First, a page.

Just two days before Westminster High School's Senior Prom and two weeks before school lets out, students got an unexpected course you could call Heroin 101 where passing or failing could mean life or death.
"We just heard [about] four students at Johns Hopkins,” said Lt. Gov. Boyd Rutherford who hosted the first-ever Maryland Heroin and Opioid Educational Forum for students at Westminster High. “I mean Johns Hopkins is a premier institution and you have four students there who overdosed in just the last couple of days. So it is not on the other side of the tracks or the bad neighborhood. It's in the so-called good neighborhoods---suburban, rural, urban. It's all over now."
And that means updating students on the high costs of experimenting with a drug, which is claiming lives in record numbers.
"The crisis that we're facing is actually costing real people's lives,” said Clay Stamp, the executive director of the Governor’s Opioid Operational Command Center. “On average, every day in the State of Maryland, there are five real people dying."
Here closer to home, students can't miss the sign outside the state police barrack reminding them of the 46 people in the county who died when they overdosed last year, and that number is on a pace to go up this year.
"So far to this date, we've seen 21 fatalities this year in Carroll County,” said County Commissioner Steve Wantz. “We have trained over 640 folks with the use of naloxone. The Sheriff's Office, itself, has seen 14 reversals so far this year."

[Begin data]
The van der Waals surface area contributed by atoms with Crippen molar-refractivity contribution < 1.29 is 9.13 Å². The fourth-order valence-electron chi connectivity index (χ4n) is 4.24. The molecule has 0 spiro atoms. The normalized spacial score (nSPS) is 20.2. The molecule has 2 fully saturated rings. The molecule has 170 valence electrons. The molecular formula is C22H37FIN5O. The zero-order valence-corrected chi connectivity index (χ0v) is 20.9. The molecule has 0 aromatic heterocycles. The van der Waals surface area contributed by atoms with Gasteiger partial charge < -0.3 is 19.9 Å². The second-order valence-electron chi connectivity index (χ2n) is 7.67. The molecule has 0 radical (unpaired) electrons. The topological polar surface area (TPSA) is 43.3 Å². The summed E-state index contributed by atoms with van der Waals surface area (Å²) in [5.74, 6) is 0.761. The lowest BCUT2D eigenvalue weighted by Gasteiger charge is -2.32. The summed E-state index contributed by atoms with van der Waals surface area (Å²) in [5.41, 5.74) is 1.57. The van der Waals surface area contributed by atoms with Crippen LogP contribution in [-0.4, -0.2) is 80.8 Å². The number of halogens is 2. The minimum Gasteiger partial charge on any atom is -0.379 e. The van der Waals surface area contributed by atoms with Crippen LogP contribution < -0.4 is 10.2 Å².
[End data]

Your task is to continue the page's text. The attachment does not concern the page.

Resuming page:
"The commissioner gave you some statistics and I'll keep it real for you, because yesterday my deputies responded to two people that overdosed and died yesterday and the amount of heroin they took equaled that of what was in a sugar pack,” Sheriff Jim DeWees told the students. “Unfortunately what was in the heroin likely, and we'll find that out once we send it down to crime lab and have it analyzed, was maybe a speck or two of synthetic fentanyl or even worse maybe carfentanil."
It is the scary reality as the leaders of tomorrow try to avoid the deadly pitfall of opioids today.
"If we can cut off that pipeline of new users, which could have been some of these kids who are here now, we're not going to dealing with that issue in a year or more," said Rutherford.
While students were once encouraged to stay away from the wrong crowd, the message to students today was very different. They're encouraging them to reach out to their classmates who may be at risk in order to save their lives.